How Federal Agents Caught Two Ukrainian Drug Counterfeiters
Would you fly 6,000 miles to meet with a stranger who could be your new literal partner in crime? In April 2019, two Ukrainians did just that. While they dreamed of getting their counterfeit medicines into the legitimate U.S. drug supply chain, that dream was thwarted by the hard work and perseverance of federal investigators in Immigration and Customs Enforcement’s Homeland Security Investigations (HSI).
The Bad Guys
In 2015, a citizen of Ukraine named Maksym Nienadov started a company called Healthy Nation, which distributed medications in Ukraine, and sold them online. Volodymyr Nikolaienko joined the company as the business grew, and in May 2018, HSI received a tip about Healthy Nation: Nienadov and Nikolaienko were advertising counterfeit medicines online and completing transactions using WhatsApp, a free, secure messaging application for smartphones.
Once a customer showed interest in one of the fake medicines, Nienadov and Nikolaienko would organize payment via money transfer using WhatsApp. When they received the funds, they shipped the counterfeit medicine to the customer. The fake medications Healthy Nation sold were lifesaving drugs to treat diseases such as cancer and hepatitis C. People looking for a cure received vials and bottles of lies.
The Good Guys
An accusation that Nienadov and Nikolaienko were selling counterfeit medicine, however, did not mean that federal agents could arrest the men. First, agents had to build a case proving that Nienadov and Nikolaienko were breaking the law. Second, there was the issue that the U.S. and Ukraine do not have a mutually recognized treaty of extradition. Even if the agents could prove their case, Ukraine would not necessarily hand its citizens over to face prosecution in the U.S. HSI’s best option was to get the Ukrainians to come to the U.S.
In June 2018, an undercover agent (UA) sent the defendants a message via WhatsApp asking to purchase a specific cancer medication. The UA and the counterfeiters agreed on a price, and after receiving payment, the defendants shipped the medication to a secure location in Texas. The following month, the UA purchased more of the first cancer medication as well as a second one.
The UA got an email address to communicate with Nienadov and Nikolaienko by pretending that messages sent via WhatsApp were getting lost. Then, the government filed a search warrant with the email service provider, which gave federal agents a window into Healthy Nation’s operating history. They found communications with medical glass vial manufacturers and print shops in multiple countries, email conversations that mentioned additional drugs that Healthy Nation hoped to counterfeit, and a discussion with a company in India to purchase a machine that could cap medical vials.
In October 2018, federal agents received the first test result that proved that the drugs sold by Nienadov and Nikolaienko were fake. More would follow in the coming months. With confirmation that a crime was being committed, the UA hatched a plan to arrest the pair. The UA convinced the original tipster to purchase some more fake medicine from Healthy Nation and to offer to introduce the men to his business partner who could help them break into the U.S. drug supply chain. The only catch was they had to come to the U.S. for the meeting.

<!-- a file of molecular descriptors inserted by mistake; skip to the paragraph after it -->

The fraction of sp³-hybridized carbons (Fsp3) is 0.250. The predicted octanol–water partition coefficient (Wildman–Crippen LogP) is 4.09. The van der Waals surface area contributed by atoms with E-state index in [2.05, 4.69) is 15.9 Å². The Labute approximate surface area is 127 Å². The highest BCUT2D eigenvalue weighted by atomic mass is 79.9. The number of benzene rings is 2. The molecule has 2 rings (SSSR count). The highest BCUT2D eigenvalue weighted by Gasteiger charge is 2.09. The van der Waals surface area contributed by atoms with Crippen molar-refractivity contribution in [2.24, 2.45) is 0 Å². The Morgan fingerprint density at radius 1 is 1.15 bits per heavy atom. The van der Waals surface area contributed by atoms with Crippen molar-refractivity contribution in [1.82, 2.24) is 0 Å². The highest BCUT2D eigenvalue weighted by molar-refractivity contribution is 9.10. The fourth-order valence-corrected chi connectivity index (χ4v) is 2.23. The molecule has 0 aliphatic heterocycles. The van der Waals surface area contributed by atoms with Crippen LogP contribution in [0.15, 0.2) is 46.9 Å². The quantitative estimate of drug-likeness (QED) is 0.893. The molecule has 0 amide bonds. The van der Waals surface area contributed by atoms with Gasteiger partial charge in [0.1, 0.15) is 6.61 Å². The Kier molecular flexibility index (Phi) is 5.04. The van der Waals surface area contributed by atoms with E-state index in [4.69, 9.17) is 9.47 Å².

In December 2018, the tipster even offered to help Nienadov and Nikolaienko get business visas for their trip. All they needed to do was to send him pictures of their passports. Once that information was in hand, the UA dutifully filled out the necessary paperwork and submitted it on behalf of the men to the U.S. embassy in Ukraine.
In April 2019, Nienadov and Nikolaienko flew to Houston, Texas to meet this new potential business partner. However, that new business partner was the UA, and the men never made it back to Ukraine. The pair were arrested on their way back to the airport. The U.S. Department of Justice (DOJ) brought 19 charges against Nienadov and Nikolaienko. In July 2020, both men entered guilty pleas, admitting to conspiracy, trafficking in counterfeit drugs, and smuggling goods into the U.S. Nienadov also admitted to introducing misbranded drugs into the country.
Not the First to Be Fooled
Nienadov and Nikolaienko are not the first drug counterfeiters tricked into setting foot on American soil. They are not even the first to be tricked into flying into Houston only to have their new potential business partner turn out to be an undercover federal agent. In 2007, Kevin Xu, a Chinese citizen who had a list of 29 brand-name medications he said he could counterfeit, also made the mistake of flying to Houston.
Sources for This Week’s Video and Blog:
- "Ukrainian Men Plead Guilty to Conspiracy and Trafficking of Counterfeit Cancer and Hepatitis Drugs," U.S. Department of Justice, July 17, 2020.
- Criminal Complaint, U.S. District Court, Southern District of Texas, Case 4:19-cr-00365, September 4, 2019.
- Superseding Indictment, U.S. District Court, Southern District of Texas, Case 4:19-cr-00365, September 4, 2019.
- Guilty Plea, U.S. District Court, Southern District of Texas, Case 4:19-cr-00365, July 17, 2020.